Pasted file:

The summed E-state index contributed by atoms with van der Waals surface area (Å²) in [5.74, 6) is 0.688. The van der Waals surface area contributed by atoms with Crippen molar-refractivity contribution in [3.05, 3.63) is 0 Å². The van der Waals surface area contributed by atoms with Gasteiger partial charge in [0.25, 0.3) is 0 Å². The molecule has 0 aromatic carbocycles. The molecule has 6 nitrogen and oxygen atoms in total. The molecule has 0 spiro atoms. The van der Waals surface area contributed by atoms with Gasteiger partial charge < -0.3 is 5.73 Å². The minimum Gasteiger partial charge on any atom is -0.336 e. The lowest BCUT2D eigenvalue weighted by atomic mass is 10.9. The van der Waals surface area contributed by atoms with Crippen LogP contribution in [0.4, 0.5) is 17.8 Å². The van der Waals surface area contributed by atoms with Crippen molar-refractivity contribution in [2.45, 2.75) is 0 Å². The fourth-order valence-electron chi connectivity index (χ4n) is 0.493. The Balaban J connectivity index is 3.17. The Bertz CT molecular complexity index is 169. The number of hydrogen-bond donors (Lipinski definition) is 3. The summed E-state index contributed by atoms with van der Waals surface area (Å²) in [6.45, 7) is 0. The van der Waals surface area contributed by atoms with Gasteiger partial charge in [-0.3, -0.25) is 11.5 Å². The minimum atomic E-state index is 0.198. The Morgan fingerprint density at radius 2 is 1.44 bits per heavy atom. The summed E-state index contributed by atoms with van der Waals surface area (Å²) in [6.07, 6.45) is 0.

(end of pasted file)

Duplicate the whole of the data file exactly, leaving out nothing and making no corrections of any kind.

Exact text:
The summed E-state index contributed by atoms with van der Waals surface area (Å²) in [5.74, 6) is 0.688. The van der Waals surface area contributed by atoms with Crippen molar-refractivity contribution in [3.05, 3.63) is 0 Å². The van der Waals surface area contributed by atoms with Gasteiger partial charge in [0.25, 0.3) is 0 Å². The molecule has 0 aromatic carbocycles. The molecule has 6 nitrogen and oxygen atoms in total. The molecule has 0 spiro atoms. The van der Waals surface area contributed by atoms with Gasteiger partial charge < -0.3 is 5.73 Å². The minimum Gasteiger partial charge on any atom is -0.336 e. The lowest BCUT2D eigenvalue weighted by atomic mass is 10.9. The van der Waals surface area contributed by atoms with Crippen LogP contribution in [0.4, 0.5) is 17.8 Å². The van der Waals surface area contributed by atoms with Crippen molar-refractivity contribution in [2.45, 2.75) is 0 Å². The fourth-order valence-electron chi connectivity index (χ4n) is 0.493. The Balaban J connectivity index is 3.17. The Bertz CT molecular complexity index is 169. The number of hydrogen-bond donors (Lipinski definition) is 3. The summed E-state index contributed by atoms with van der Waals surface area (Å²) in [6.45, 7) is 0. The van der Waals surface area contributed by atoms with Gasteiger partial charge in [-0.3, -0.25) is 11.5 Å². The minimum atomic E-state index is 0.198. The Morgan fingerprint density at radius 2 is 1.44 bits per heavy atom. The summed E-state index contributed by atoms with van der Waals surface area (Å²) in [6.07, 6.45) is 0.